The new SRAM DUB crankset platform launched in early January, it promised to bring their lightest mountain bike cranksets to date, and the end of figuring out which crankset will fit which frame and BB. The design uses a 28.99mm spindle for all BB variants, and they’ll offer the common BB standards to fit around it. This means no matter your frame, you simply get the correct BB and these cranks will fit. No more worrying about BB30, BB386, GXP, etc. But, really, they could have stopped at “lightest” and we’d still have been hooked…

2018 SRAM DUB XO1 Eagle actual weights and tech details

Our test set just arrived, and as tempted as I was to request the even lighter XX1 Eagle DUB set, we’ve already put XX1 Eagle and GX Eagle to the test, so it was time for the middle child XO1 to get its chance. Our group arrived with 175mm arms and a 32-tooth X-Sync chainring installed.

2018 SRAM DUB XO1 Eagle spindle diameter measurement photo

The claimed 28.99mm spindle gives them an extra 0.5mm per side. That doesn’t sound like a lot, but think about the PF86 BB and how small those bearings need to be to fit a 30mm spindle inside them. Smaller balls mean they’re spinning way faster, the races are much narrower, and the whole system is way more prone to damage from minor contamination.

So, the seemingly marginal gains from 0.5mm larger bearings don’t seem to marginal when you do the math. Using BBinfinite’s PF86-to-30 6706 bearing size of 2.0mm as an example, adding 0.5mm to the diameter is a 25% improvement.

Is that why SRAM did it? And did they do that here? Or are they just trying to block aftermarket stuff for a while. We’ll ask them in person at Sea Otter. For now, this will be going into our next project bike, an XC race hardtail, which we’ll be documenting soon. Stay tuned. Now, back to DUB.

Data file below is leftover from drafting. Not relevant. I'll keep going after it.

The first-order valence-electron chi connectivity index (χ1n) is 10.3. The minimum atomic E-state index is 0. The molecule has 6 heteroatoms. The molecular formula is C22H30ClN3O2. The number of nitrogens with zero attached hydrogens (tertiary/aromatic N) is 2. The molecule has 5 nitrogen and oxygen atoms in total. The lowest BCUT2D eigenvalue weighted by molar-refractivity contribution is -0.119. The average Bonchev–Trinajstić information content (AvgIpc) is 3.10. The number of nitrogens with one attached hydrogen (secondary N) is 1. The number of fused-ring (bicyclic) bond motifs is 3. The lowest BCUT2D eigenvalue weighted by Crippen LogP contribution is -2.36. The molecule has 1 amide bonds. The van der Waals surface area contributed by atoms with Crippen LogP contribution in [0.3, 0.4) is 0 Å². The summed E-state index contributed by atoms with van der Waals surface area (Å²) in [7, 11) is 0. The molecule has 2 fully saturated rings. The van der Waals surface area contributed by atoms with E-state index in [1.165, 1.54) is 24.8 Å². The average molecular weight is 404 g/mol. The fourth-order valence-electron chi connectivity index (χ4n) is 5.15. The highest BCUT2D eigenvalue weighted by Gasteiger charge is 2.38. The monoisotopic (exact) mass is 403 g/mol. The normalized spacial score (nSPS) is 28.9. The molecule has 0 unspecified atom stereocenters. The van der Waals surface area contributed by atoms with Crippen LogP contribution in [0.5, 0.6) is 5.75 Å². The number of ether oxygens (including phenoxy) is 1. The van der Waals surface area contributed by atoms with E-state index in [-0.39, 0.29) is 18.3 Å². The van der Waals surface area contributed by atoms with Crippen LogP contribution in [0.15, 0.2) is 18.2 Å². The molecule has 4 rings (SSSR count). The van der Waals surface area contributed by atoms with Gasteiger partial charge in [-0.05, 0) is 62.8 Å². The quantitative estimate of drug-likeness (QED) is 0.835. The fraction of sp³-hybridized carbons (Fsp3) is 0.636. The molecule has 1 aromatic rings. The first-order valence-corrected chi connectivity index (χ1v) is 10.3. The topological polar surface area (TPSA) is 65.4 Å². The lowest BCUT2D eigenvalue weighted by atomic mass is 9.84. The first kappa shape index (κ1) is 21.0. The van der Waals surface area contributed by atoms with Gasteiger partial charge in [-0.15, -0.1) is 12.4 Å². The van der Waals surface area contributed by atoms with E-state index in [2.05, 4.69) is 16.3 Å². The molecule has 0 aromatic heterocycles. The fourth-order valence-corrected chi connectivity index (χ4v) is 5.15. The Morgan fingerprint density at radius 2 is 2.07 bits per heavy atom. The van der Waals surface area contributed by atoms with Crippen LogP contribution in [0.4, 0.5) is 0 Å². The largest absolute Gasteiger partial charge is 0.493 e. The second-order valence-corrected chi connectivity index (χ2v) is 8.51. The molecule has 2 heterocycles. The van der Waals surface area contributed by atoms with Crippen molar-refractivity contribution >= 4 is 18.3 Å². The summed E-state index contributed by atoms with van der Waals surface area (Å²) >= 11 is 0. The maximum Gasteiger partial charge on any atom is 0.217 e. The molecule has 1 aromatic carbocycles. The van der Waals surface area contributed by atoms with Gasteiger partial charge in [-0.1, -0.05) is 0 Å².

2018 SRAM DUB XO1 Eagle pressfit bottom bracket

SRAM will offer four DUB bottom bracket options: BB30, PFBB30, BSA and PFBB (tested).


2018 SRAM DUB XO1 Eagle actual weights and tech details

On our scale, the individual parts weigh in at:

  • driveside crank w/ 32-tooth chainring: 249g
  • non-drive crank arm w/ spindle: 232g
  • PFBB bottom bracket: 68g
  • XO1 Eagle 10-50 cassette: 354g

2018 SRAM DUB XO1 Eagle actual weights and tech details

  • XO1 Eagle shifter: 125g
  • XO1 Eagle rear derailleur: 280g
  • Eagle 12-speed chain: 264g

2018 SRAM DUB XO1 Eagle actual weights for complete crankset with bottom bracket and 32-tooth X-Sync chainring

Altogether now, the crankset with BB weighs in at 550g, which is 53g heavier than the XX1 Eagle DUB with BB we had on the scale in our launch coverage. Total system weight with parts shown here is 1,573g. For comparison, the original XX1 Eagle with BB30 spindle/PFBB came in at 1,565 for the same parts. A visual comparison of the new XO1 Eagle DUB cranks and the original XX1 Eagle cranks reveal no exterior differences in shape, suggesting the additional weight savings is coming from layup and internal parts…and the new spindle.

The takeaway? The XO1 group is now basically as light as XX1 was. Hooray for trickle down!

2018 SRAM DUB XO1 Eagle actual weights and tech details

Watch for these parts on our Project XC Race Bike starting next week, which will be heading to the True Grit Epic on March 10 for a real test.


  1. Maybe you could get something with a broadly supported 30mm spindle instead. Maybe that something would be made in Canada with all of the environmental and labour protection that entails. And maybe it would be comparably priced.

    Then again maybe not.